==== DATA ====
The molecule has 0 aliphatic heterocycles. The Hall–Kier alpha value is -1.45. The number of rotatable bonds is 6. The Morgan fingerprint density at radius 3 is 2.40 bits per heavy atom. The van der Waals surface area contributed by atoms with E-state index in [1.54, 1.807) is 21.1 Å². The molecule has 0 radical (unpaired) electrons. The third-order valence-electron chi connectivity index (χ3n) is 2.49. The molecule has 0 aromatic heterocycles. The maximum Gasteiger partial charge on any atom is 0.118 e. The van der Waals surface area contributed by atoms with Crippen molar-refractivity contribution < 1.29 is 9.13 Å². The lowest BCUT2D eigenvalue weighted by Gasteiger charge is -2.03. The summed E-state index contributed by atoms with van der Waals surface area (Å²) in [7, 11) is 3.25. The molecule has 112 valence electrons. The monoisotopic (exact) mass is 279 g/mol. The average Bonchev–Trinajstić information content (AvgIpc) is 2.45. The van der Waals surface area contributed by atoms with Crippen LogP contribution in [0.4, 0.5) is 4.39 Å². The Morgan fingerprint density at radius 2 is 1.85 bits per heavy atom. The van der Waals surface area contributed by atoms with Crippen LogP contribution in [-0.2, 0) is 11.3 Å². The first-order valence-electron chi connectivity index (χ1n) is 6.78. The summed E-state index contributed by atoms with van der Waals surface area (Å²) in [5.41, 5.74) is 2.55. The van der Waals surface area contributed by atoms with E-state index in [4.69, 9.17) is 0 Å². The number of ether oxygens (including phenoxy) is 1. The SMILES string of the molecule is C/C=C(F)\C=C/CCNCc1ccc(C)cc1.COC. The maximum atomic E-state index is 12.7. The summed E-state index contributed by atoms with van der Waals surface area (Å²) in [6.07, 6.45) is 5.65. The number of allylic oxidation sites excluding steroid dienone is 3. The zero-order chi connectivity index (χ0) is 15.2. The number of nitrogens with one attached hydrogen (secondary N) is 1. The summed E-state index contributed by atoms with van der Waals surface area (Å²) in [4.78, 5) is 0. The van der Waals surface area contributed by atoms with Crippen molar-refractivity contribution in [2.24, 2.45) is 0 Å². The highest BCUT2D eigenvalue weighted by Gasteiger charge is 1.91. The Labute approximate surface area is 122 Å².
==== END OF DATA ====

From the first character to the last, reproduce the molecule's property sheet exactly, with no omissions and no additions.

The molecule has 0 aliphatic heterocycles. The Hall–Kier alpha value is -1.45. The number of rotatable bonds is 6. The Morgan fingerprint density at radius 3 is 2.40 bits per heavy atom. The van der Waals surface area contributed by atoms with E-state index in [1.54, 1.807) is 21.1 Å². The molecule has 0 radical (unpaired) electrons. The third-order valence-electron chi connectivity index (χ3n) is 2.49. The molecule has 0 aromatic heterocycles. The maximum Gasteiger partial charge on any atom is 0.118 e. The van der Waals surface area contributed by atoms with Crippen molar-refractivity contribution < 1.29 is 9.13 Å². The lowest BCUT2D eigenvalue weighted by Gasteiger charge is -2.03. The summed E-state index contributed by atoms with van der Waals surface area (Å²) in [7, 11) is 3.25. The molecule has 112 valence electrons. The monoisotopic (exact) mass is 279 g/mol. The average Bonchev–Trinajstić information content (AvgIpc) is 2.45. The van der Waals surface area contributed by atoms with Crippen LogP contribution in [0.4, 0.5) is 4.39 Å². The Morgan fingerprint density at radius 2 is 1.85 bits per heavy atom. The van der Waals surface area contributed by atoms with Crippen LogP contribution in [-0.2, 0) is 11.3 Å². The first-order valence-electron chi connectivity index (χ1n) is 6.78. The summed E-state index contributed by atoms with van der Waals surface area (Å²) in [5.41, 5.74) is 2.55. The van der Waals surface area contributed by atoms with E-state index in [4.69, 9.17) is 0 Å². The number of ether oxygens (including phenoxy) is 1. The SMILES string of the molecule is C/C=C(F)\C=C/CCNCc1ccc(C)cc1.COC. The maximum atomic E-state index is 12.7. The summed E-state index contributed by atoms with van der Waals surface area (Å²) in [6.07, 6.45) is 5.65. The number of allylic oxidation sites excluding steroid dienone is 3. The zero-order chi connectivity index (χ0) is 15.2. The number of nitrogens with one attached hydrogen (secondary N) is 1. The summed E-state index contributed by atoms with van der Waals surface area (Å²) in [4.78, 5) is 0. The van der Waals surface area contributed by atoms with Crippen molar-refractivity contribution in [2.24, 2.45) is 0 Å². The highest BCUT2D eigenvalue weighted by Gasteiger charge is 1.91. The Labute approximate surface area is 122 Å².